Buy refurbished, sell later: Cheaper and greener ways to upgrade your mobile phone in Australia | Cell phones

pSpring buds are always blooming based on new releases of Apple gadgets. For years, the tech giant has usually announced new iPhone models and other product upgrades in September, with the next launch scheduled for September 7.

But instead of tuning in to the live stream, savvy consumers should wait for soon-to-be-replaced devices to become more readily available on the refurbished phone market.

The savings can be significant. Companies like Mazuma Mobile, Green Gadgets and Reebelo put different grades on previously loved phones that reflect their condition and tune them accordingly. Some refurbished phones are actually like new and often come from backlogs from distributors, while others will carry minor scratches and marks from previous owners.

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A quick search at the time of writing revealed an iPhone 13 Pro with 128GB of storage in “like new” condition for $1,509 at Mazuma Mobile and $1,499 at Green Gadgets, a savings of $200 per unit. compared to the current Apple Store price. Higher used inventory has a higher markdown.

Damaged phones go through a rigorous testing and repair process. Aid Rawlins, managing director of Mazuma Mobile Australia, explains that the faulty devices they buy can go one of two ways: refurbished or refurbished.

The first involves the Mazuma team evaluating and repairing the phone with parts approved for resale. If the device is out of backup, it will be refurbished.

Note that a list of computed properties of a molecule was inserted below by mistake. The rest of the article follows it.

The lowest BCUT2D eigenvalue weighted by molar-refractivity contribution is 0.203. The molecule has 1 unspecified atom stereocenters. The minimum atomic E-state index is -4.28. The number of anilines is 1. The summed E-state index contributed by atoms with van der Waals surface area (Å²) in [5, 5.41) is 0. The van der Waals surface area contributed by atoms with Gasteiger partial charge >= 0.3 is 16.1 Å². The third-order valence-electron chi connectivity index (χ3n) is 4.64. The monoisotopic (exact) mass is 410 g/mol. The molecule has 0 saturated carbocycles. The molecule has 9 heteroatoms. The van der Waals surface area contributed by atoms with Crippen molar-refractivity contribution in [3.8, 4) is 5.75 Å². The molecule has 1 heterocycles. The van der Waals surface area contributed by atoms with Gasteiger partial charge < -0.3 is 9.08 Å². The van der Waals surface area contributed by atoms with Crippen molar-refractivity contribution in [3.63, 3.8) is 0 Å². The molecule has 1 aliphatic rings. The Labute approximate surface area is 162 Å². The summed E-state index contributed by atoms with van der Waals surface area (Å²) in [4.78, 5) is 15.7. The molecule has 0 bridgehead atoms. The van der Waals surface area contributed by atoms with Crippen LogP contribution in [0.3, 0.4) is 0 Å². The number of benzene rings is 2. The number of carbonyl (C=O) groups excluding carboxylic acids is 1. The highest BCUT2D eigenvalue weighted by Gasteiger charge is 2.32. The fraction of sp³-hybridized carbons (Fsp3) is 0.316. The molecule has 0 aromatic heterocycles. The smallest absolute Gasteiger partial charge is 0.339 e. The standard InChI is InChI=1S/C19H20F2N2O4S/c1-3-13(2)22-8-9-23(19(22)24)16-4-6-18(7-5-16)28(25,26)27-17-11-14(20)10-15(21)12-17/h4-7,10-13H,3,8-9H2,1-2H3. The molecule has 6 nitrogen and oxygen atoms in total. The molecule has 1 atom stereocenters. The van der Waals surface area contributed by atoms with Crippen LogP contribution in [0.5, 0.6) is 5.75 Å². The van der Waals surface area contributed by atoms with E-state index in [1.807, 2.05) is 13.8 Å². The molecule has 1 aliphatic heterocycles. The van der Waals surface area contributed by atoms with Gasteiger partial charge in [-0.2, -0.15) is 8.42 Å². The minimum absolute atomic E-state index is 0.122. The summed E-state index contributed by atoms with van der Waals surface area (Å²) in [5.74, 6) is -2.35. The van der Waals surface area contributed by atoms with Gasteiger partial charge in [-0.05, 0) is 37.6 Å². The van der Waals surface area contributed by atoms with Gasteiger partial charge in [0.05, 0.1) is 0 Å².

“We completely disassemble this handset into its component parts down to the motherboard, and then each part is tested. Any parts that fail are recycled for raw materials, and those that pass can be used to repair other handsets,” he says.

Kyle Wiens is the CEO of iFixit, an online source for free user-generated phone repair kits, parts, and repair guides. He says a consistent and transparent commercial repair process, which includes a warranty, is a great addition to the used phone market.

“You can really see the value of buying from a reputable supplier with a warranty versus a random consumer on eBay.”

“You can sell an old or broken phone”

The increasing number of buy-back programs also means that there is more competition for outdated or damaged goods. So it’s worth looking for the most lucrative option that matches the specs of your current phone if you decide to upgrade.

Manufacturers like Apple and Samsung have their own trade-in processes, but these are often limited to phones of a certain age, make or condition and usually require you to commit all profits to your next purchase.

Retailers such as JB Hi-Fi exchange for store credit, and telcos such as Telstra and Vodafone offer credit on your phone bill (just be aware of lock-in contract requirements). But if it’s money you’re after, it’s best to opt for a redemption service.

Let’s continue our iPhone 13 Pro search. Assuming your current device isn’t damaged, you’ll find a $1,170 offer on the Monster Mobile buyback site, up to $800 in store credit at JB Hi-Fi, or a $645 offer through Samsung. . Apple doesn’t currently accept this model for trade-in, but in context, a 12 Pro Max in good condition can cost up to $830.

On resale sites such as Mobile Monster (pictured) allows consumers to describe the make and condition of their old phones to find out what they might be worth. Photo: Moving Monster

Even if you keep a much older or more damaged device, you can still get value. Defective but working 128GB iPhone 8 with broken screen can fetch Mazuma $40; while Mobile Monster will pay $30 for a dead version of the same device, provided it hasn’t been bent or tampered with.

“You can sell an old phone or a broken phone that’s been sitting in your kitchen drawer for two years,” says Rawlins.